If you have multiple MediaRich generators there is potential for serious performance degradation, because the original is retrieved via the NIC and the derivative image is also written via the NIC. The upside to this is that an image needs to be generated only once. This could prove to be worthwhile if you don’t change your images frequently or you serve a majority of your images static. Shared roots also take up less storage space overall.
Method Two – A ‘Shared Originals’ root
The primary benefit to this type of share is that you only have to maintain one set of originals and the only lag times will be in retrieving the originals. All of the derivatives are stored locally as well as the logs. Each box must generate it’s own images and you will be doing more generations overall.
Method Three – No share
Here, each generator is essentially self-contained. This means that each generator must have all of the images and all of the scripts. The downside to this is increased maintenance overhead since all of the generators originals roots must be maintained, and no matter what will end up out of sync. Once again each generator will have to generate each image.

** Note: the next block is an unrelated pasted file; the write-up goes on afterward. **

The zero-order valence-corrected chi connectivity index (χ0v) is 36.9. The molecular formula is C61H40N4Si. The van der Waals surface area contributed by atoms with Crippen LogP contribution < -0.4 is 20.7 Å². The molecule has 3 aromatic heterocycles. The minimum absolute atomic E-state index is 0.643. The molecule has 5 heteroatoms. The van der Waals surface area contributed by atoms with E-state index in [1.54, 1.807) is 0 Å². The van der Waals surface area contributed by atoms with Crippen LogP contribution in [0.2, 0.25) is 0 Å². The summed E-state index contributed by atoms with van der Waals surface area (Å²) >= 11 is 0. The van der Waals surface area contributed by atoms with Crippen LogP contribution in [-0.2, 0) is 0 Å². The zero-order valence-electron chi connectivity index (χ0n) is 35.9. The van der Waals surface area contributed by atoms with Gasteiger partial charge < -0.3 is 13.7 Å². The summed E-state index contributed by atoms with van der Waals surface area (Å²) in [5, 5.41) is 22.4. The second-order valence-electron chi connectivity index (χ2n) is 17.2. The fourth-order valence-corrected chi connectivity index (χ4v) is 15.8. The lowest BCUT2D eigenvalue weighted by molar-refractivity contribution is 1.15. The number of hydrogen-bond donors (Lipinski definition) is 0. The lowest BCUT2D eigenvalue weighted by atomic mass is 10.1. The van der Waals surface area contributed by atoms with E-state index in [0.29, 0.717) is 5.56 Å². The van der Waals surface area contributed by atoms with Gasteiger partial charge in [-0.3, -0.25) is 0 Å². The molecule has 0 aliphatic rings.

The number of originals and derivatives becomes a major consideration when installing MediaRich and determining the level of performance you require. Since you essentially have unlimited storage on each generator you can do what ever you want without worry.
Remember, MediaRich caches to disk all of its results. More files on disk leads to longer seek times and increased latency, thus decreasing performance. You also need to be aware of other applications running on the server as any application accessing the hard drives will affect MediaRich’s performance. Thus leaving yourself a margin of error of only 10% above the storage projected on the disk will probably result in poor performance. Whereas, a better margin of error could result in better performance.
Tuning the server for the load that you have projected is always worthwhile.